Lost Horizon is a fascinating DVD, and one of the best yet to come from Columbia TriStar, who appears to be invading Criterion's cinephile turf. However, I can't lavish as much praise on the film itself. Capra was always a controversial director who often traded substance for sentiment (some members of the press nicknamed his films "Capra-corn"), and Lost Horizon is one of his flawed gems. Based on the novel by James Hilton, the plot concerns five westerners who flee from an Asian revolt, but find that their airplane has been hijacked by a mysterious Mongolian. After crashing in the Himalayas, they are rescued by a group of locals, who take them to their society — Shangri-La, a fertile valley enclosed by mountains on all sides, where there is no crime, no illness, and seemingly eternal life for all who remain. The various characters react to the Utopian paradise in different ways. British diplomat Robert Conway (Ronald Colman) is a writer and philosopher who has theorized about Utopian states, but is unsure what to make of Shangri-La, which appears to embody all of his hopes for humanity. However, his brother George (John Howard) only wants to return to England. Boisterous American Henry Barnard (Thomas Mitchell) immediately tries to see how he can turn Shangri-La into a profit-making enterprise for himself, while English paleontologist Alexander P. Lovett (Edward Everett Horton) hates uncertainty of any sort and is suspicious of the placid mountain paradise. Their lone female companion, Gloria Stone (Isabell Jewell), is also wary of Shangri-La and is mostly withdrawn, suffering from poor health.

Capra's $2.5 million budget, enormous for the time, is all on the screen, and the immense amount of effort that went into the sets and scenic backgrounds of Lost Horizon are astonishing. But the story that binds these parts together is decidedly weaker than most other Capra films. After the exciting escape-by-air, plane crash, and arrival at Shangri-La, the plot goes into slow motion, as Robert falls for Sondra (Jane Wyatt), who has lived in the community since she was a child, and George strikes up a tenuous relationship with Maria (Margo), a Russian woman who seems to be keeping a secret. Meanwhile, the others slowly fall under the Utopian spell and become more agreeable personalities. Only the conflict between the Conway brothers provides any real narrative thread, but it's infrequent. And while the final sequence is compelling, taken as a whole, Lost Horizon is a long hike, and it's inferior to It Happened One Night or Mr. Smith Goes To Washington or It's a Wonderful Life — excellent films that Capra made for a lot less money.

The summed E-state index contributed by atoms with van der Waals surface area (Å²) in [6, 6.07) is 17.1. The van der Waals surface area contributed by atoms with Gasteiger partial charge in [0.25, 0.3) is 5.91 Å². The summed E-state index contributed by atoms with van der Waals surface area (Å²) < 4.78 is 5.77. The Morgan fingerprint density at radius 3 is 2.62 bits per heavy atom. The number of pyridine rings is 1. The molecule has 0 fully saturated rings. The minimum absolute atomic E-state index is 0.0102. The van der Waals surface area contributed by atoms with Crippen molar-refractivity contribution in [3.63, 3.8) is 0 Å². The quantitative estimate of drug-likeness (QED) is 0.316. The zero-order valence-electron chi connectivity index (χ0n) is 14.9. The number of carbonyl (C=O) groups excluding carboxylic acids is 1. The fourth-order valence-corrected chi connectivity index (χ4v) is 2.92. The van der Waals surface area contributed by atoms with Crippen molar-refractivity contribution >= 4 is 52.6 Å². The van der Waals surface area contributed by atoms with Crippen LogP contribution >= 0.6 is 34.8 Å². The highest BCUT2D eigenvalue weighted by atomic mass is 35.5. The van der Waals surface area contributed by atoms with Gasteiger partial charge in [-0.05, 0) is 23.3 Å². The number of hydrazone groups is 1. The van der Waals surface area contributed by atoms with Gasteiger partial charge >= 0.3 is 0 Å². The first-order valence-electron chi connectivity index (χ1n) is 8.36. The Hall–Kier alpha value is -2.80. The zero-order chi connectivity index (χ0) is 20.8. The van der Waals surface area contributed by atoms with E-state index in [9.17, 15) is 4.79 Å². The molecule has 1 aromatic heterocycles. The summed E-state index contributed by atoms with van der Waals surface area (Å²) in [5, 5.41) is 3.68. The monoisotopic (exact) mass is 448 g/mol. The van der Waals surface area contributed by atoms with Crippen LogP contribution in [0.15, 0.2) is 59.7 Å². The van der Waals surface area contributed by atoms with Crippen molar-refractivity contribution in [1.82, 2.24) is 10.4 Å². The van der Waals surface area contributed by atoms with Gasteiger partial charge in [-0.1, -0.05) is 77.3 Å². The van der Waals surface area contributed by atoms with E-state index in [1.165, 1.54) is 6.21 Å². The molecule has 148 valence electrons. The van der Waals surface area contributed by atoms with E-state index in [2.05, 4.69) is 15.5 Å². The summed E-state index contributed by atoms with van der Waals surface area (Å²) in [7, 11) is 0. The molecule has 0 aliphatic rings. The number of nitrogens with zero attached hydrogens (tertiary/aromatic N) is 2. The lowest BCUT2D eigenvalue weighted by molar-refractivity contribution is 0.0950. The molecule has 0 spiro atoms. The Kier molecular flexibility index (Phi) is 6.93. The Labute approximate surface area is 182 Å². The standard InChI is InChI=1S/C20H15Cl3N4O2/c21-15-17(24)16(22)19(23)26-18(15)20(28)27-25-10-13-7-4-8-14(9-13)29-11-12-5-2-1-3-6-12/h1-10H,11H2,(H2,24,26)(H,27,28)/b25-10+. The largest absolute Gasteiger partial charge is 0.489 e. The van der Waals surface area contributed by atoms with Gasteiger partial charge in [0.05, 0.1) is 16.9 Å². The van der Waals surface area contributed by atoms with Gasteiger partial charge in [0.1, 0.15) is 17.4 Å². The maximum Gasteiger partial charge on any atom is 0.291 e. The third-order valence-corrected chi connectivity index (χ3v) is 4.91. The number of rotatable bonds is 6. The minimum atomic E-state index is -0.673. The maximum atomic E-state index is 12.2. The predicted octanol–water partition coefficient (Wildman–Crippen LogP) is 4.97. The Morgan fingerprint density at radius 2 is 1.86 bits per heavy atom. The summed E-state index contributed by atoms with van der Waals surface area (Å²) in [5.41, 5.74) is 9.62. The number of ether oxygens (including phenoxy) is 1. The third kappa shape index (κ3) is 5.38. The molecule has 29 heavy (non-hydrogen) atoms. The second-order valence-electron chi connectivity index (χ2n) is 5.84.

But as a DVD, Lost Horizon is outstanding. The commentary track with film critic Charles Champlin and film preservationist Robert Gitt is easily as entertaining as the film itself, as the two discuss the fine details and anecdotes of the restoration. Gitt also narrates a short documentary on the restoration process, which includes several deleted scenes that were recovered by the American Film Institute but not incorporated in the 138-minute cut, along with an alternate ending. An insightful behind-the-scenes photo-essay is narrated by film historian Kendall Miller, and even the original teaser trailer for Lost Horizon is included. If you're an admirer of this neglected classic, this DVD will probably be one of your favorites. And if (like me) you're not as fond of it and are more interested in film preservation, you will still find the supplements on Lost Horizon to be an illuminating experience.

— J. Jordan Burke